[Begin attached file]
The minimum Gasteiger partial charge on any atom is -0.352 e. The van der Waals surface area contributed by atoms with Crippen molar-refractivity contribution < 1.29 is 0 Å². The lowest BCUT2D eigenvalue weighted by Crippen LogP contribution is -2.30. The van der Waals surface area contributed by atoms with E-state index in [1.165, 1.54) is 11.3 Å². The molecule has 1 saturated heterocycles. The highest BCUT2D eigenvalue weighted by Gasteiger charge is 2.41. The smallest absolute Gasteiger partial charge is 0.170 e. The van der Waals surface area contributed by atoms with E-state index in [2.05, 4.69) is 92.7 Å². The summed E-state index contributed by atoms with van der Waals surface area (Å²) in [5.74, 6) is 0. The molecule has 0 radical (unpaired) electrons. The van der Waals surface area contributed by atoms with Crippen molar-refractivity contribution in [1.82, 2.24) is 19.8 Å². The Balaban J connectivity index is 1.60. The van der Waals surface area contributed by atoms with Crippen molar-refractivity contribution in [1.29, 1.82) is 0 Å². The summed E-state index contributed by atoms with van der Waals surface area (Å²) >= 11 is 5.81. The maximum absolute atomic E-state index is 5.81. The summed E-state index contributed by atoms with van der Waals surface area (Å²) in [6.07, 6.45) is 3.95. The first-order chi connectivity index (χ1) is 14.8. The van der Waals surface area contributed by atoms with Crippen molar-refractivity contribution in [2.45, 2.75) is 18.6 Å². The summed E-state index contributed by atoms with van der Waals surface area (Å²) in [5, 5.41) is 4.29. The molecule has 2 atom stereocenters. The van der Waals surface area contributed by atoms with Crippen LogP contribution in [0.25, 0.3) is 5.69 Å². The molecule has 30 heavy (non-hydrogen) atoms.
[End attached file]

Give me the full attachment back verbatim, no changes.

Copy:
The minimum Gasteiger partial charge on any atom is -0.352 e. The van der Waals surface area contributed by atoms with Crippen molar-refractivity contribution < 1.29 is 0 Å². The lowest BCUT2D eigenvalue weighted by Crippen LogP contribution is -2.30. The van der Waals surface area contributed by atoms with E-state index in [1.165, 1.54) is 11.3 Å². The molecule has 1 saturated heterocycles. The highest BCUT2D eigenvalue weighted by Gasteiger charge is 2.41. The smallest absolute Gasteiger partial charge is 0.170 e. The van der Waals surface area contributed by atoms with E-state index in [2.05, 4.69) is 92.7 Å². The summed E-state index contributed by atoms with van der Waals surface area (Å²) in [5.74, 6) is 0. The molecule has 0 radical (unpaired) electrons. The van der Waals surface area contributed by atoms with Crippen molar-refractivity contribution in [1.82, 2.24) is 19.8 Å². The Balaban J connectivity index is 1.60. The van der Waals surface area contributed by atoms with Crippen molar-refractivity contribution in [1.29, 1.82) is 0 Å². The summed E-state index contributed by atoms with van der Waals surface area (Å²) >= 11 is 5.81. The maximum absolute atomic E-state index is 5.81. The summed E-state index contributed by atoms with van der Waals surface area (Å²) in [6.07, 6.45) is 3.95. The first-order chi connectivity index (χ1) is 14.8. The van der Waals surface area contributed by atoms with Crippen molar-refractivity contribution in [2.45, 2.75) is 18.6 Å². The summed E-state index contributed by atoms with van der Waals surface area (Å²) in [5, 5.41) is 4.29. The molecule has 2 atom stereocenters. The van der Waals surface area contributed by atoms with Crippen LogP contribution in [0.25, 0.3) is 5.69 Å². The molecule has 30 heavy (non-hydrogen) atoms.